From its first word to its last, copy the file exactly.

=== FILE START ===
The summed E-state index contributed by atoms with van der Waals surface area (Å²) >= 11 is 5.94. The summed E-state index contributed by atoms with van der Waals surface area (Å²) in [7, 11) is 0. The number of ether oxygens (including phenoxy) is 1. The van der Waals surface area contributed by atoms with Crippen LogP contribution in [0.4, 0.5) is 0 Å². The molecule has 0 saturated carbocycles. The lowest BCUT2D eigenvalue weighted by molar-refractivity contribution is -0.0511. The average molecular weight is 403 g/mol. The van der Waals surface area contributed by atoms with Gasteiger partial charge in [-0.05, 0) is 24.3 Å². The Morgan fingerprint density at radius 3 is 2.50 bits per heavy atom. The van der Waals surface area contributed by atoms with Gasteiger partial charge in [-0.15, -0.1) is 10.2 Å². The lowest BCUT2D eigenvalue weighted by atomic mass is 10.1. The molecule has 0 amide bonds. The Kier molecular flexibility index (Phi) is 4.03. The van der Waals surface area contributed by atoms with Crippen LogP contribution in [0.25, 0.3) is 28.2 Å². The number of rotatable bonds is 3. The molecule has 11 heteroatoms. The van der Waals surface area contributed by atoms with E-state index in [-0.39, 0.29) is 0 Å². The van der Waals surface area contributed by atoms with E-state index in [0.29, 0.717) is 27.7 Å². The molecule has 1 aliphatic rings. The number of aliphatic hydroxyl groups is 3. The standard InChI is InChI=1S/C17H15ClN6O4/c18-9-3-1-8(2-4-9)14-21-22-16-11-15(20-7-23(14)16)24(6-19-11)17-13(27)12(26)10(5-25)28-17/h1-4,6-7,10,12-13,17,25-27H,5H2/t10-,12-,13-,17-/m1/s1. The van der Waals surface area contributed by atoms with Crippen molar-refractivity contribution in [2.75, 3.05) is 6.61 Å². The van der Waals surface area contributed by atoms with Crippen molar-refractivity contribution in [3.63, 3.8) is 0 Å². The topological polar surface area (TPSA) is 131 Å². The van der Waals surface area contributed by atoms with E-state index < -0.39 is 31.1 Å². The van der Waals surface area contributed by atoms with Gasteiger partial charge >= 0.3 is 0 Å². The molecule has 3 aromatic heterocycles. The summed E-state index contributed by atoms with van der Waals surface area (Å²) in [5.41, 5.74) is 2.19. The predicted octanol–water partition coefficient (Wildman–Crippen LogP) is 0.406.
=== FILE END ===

The summed E-state index contributed by atoms with van der Waals surface area (Å²) >= 11 is 5.94. The summed E-state index contributed by atoms with van der Waals surface area (Å²) in [7, 11) is 0. The number of ether oxygens (including phenoxy) is 1. The van der Waals surface area contributed by atoms with Crippen LogP contribution in [0.4, 0.5) is 0 Å². The molecule has 0 saturated carbocycles. The lowest BCUT2D eigenvalue weighted by molar-refractivity contribution is -0.0511. The average molecular weight is 403 g/mol. The van der Waals surface area contributed by atoms with Gasteiger partial charge in [-0.05, 0) is 24.3 Å². The Morgan fingerprint density at radius 3 is 2.50 bits per heavy atom. The van der Waals surface area contributed by atoms with Gasteiger partial charge in [-0.15, -0.1) is 10.2 Å². The lowest BCUT2D eigenvalue weighted by atomic mass is 10.1. The molecule has 0 amide bonds. The Kier molecular flexibility index (Phi) is 4.03. The van der Waals surface area contributed by atoms with Crippen LogP contribution in [0.25, 0.3) is 28.2 Å². The number of rotatable bonds is 3. The molecule has 11 heteroatoms. The van der Waals surface area contributed by atoms with E-state index in [-0.39, 0.29) is 0 Å². The van der Waals surface area contributed by atoms with E-state index in [0.29, 0.717) is 27.7 Å². The molecule has 1 aliphatic rings. The number of aliphatic hydroxyl groups is 3. The standard InChI is InChI=1S/C17H15ClN6O4/c18-9-3-1-8(2-4-9)14-21-22-16-11-15(20-7-23(14)16)24(6-19-11)17-13(27)12(26)10(5-25)28-17/h1-4,6-7,10,12-13,17,25-27H,5H2/t10-,12-,13-,17-/m1/s1. The van der Waals surface area contributed by atoms with Crippen molar-refractivity contribution in [2.75, 3.05) is 6.61 Å². The van der Waals surface area contributed by atoms with Crippen molar-refractivity contribution in [3.63, 3.8) is 0 Å². The topological polar surface area (TPSA) is 131 Å². The van der Waals surface area contributed by atoms with E-state index < -0.39 is 31.1 Å². The van der Waals surface area contributed by atoms with Gasteiger partial charge >= 0.3 is 0 Å². The molecule has 3 aromatic heterocycles. The summed E-state index contributed by atoms with van der Waals surface area (Å²) in [5.41, 5.74) is 2.19. The predicted octanol–water partition coefficient (Wildman–Crippen LogP) is 0.406.